Apollo-Soyuz mission

Thomas P. Stafford and Aleksey Leonov during the Apollo-Soyuz mission, July 17, 1975. Image credit: NASA

Apollo, [this is] Houston. I’ve got 2 messages for you.

Moscow is GO for docking. Houston is GO for docking

It’s up to you guys. Have fun!

On July 17th 1975, two men exchanged a warm handshake. 

So what, you may ask? 

Nothing, except that particular handshake occurred 138 miles (222 kilometers) above the Atlantic, and the two men – an American and a Russian – were the commanders of two spaceships that had just rendezvoused while orbiting the Earth.

That was the Apollo-Soyuz mission!

It took three years of planning for the historic event to happen. During that time there were political challenges to overcome (at the time the United Stated and the Soviet Union were caught in a conflict known as the Cold War) and communication barriers to break (before the crew members began to train for the mission, none of them spoke each other’s language). The mission’s technical difficulties were something else entirely. A special docking module had to be developed to fit Soyuz hatch on one end and Apollo hatch – on another. And different ‘atmospheres’ of the two spacecraft (i.e. different oxygen mixtures pressurized at different levels in the cabins of Soyuz and Apollo) complicated the matter even further. 

Luckily, politicians, engineers and the astronauts/ cosmonauts themselves were up to the challenge!

 

APOLLO-SOYUZ MISSION OVERVIEW

The Soyuz was successfully launched from Baikonur Spaceport in Kazakhstan on July 15th, 1975, at 7:20 am*. Exactly 7.5 hours later – at 2:50 pm –  the US spacecraft took off from Kennedy Space Center in Florida.

*all times in this post are Houston time (i.e. Central Daylight Time); during the mission both countries actually used Greenwich GMT time to avoid any confusion 

On board the Soviet craft were two cosmonauts, Alexei Leonov and Valery Kurbasov, both veterans of space flight. During Alexei Leonov’s previous space mission, Voskhod 2, he became the first man to walk in space. Valery Kubasov’s first spaceflight was Soyuz 6, when he performed the first welding in space. He would later fly on another mission, Soyuz 36.

American Apollo spacecraft carried the crew of three. Thomas P. Stafford (commander) had previously flown on two Gemini missions and commanded Apollo 10. For his crewmates Deke Slayton and Vance D. Brand Apollo-Soyuz was the first space mission. Brand would later fly 3 Shuttle missions, while Slayton would never cross the Karman line again.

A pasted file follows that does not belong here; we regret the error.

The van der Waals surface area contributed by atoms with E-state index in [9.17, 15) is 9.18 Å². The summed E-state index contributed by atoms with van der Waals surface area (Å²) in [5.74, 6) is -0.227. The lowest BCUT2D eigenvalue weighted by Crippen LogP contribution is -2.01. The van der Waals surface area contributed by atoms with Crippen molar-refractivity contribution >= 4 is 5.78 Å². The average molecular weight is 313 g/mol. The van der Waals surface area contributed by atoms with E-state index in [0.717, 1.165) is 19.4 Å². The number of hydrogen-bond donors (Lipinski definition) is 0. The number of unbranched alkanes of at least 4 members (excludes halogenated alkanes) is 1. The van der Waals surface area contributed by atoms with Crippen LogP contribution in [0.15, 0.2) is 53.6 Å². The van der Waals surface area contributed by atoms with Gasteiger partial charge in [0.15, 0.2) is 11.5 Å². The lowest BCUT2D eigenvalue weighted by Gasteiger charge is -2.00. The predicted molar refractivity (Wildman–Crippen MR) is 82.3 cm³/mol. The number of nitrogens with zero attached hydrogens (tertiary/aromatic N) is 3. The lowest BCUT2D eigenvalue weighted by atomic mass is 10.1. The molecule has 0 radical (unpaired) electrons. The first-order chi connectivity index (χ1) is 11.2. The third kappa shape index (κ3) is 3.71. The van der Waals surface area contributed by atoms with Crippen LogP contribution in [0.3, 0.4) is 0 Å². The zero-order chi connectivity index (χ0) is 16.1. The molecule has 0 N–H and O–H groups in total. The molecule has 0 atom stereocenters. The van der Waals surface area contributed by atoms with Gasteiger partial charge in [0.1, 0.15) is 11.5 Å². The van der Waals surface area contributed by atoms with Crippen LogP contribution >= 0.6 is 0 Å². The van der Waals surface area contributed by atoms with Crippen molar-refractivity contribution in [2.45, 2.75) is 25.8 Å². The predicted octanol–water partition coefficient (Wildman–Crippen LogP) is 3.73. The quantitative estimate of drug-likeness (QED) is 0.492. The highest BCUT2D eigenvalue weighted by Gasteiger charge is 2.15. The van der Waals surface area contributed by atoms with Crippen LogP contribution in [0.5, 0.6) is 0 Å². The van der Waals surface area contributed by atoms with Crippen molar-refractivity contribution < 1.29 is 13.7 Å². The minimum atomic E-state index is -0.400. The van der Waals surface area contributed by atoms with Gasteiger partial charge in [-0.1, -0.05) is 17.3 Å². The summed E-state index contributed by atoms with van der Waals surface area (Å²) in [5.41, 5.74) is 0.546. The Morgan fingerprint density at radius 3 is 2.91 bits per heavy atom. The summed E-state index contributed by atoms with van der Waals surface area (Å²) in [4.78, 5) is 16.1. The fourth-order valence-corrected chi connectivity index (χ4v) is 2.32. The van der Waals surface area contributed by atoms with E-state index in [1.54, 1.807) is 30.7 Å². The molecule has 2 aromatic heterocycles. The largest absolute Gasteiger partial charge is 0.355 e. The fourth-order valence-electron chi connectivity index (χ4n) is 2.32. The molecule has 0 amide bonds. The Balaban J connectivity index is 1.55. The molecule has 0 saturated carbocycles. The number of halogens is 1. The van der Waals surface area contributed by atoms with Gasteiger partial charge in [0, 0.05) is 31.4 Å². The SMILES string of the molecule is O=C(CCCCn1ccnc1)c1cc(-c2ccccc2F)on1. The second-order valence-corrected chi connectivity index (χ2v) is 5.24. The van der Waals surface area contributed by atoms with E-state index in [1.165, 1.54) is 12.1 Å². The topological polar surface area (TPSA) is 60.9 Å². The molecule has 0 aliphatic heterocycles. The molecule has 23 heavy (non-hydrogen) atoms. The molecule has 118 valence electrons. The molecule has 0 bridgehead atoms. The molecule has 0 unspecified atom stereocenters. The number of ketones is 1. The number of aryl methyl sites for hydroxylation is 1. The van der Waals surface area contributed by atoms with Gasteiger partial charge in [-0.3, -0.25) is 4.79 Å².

After 2 days of careful boosting and ‘circularizing’ the orbits, the two spacecraft lined up in a rendezvous-ready position. Soyuz and Apollo successfully docked on July 17th at 11:10 am. At 2:17 the hatch was open and astronauts and cosmonauts exchanged warm greetings.

What followed was two busy days – 44 hours to be precise –  filled with exploring each other’s spacecraft, performing experiments, sharing food and even sketching!  

The joint experiments the Apollo-Soyuz crew performed include 

  • Observation of extreme ultraviolet sources outside the Solar System
  • Taking pictures of the Solar Corona – the spacemen used Apollo module to create an ‘eclipse’ and block the central parts of the Sun  
  • Measuring density of the atmosphere at the spacecraft’s altitude
  • Melting and solidifying samples of aluminum and some other materials in zero-g

The three astronauts and two cosmonauts shook hands once again – on July 19th at 10:17 pm before saying their final farewell and closing the hatch. The two spaceships stayed in orbit for several more days before making their- separate – ways home.

 

BACK TO EARTH

The return journey and landing of Soyuz was trouble-free, but Apollo experienced technical difficulties that nearly resulted in a tragedy. 

At reentry, due to a human error, the rocket’s toxic fumes of nitrogen tetroxide gas entered the cabin poisoning the crew. One of the astronauts, Vance Brand, briefly lost consciousness. All three were hospitalized for several weeks, but made full recovery.

All in all, Apollo-Soyuz was a success, in technical, but maybe even more importantly, political sense.

The mission did not really end the cold war. Not even the space race. But it marked the beginning of the conflict’s end and opened doors for future dialogue and international cooperation.

 

DID YOU KNOW

While the English-speaking word knows the mission as Apollo-Soyuz, in Russia it is called Союз-Аполлон, i.e. Soyuz-Apollo!

 

MORE INFORMATION

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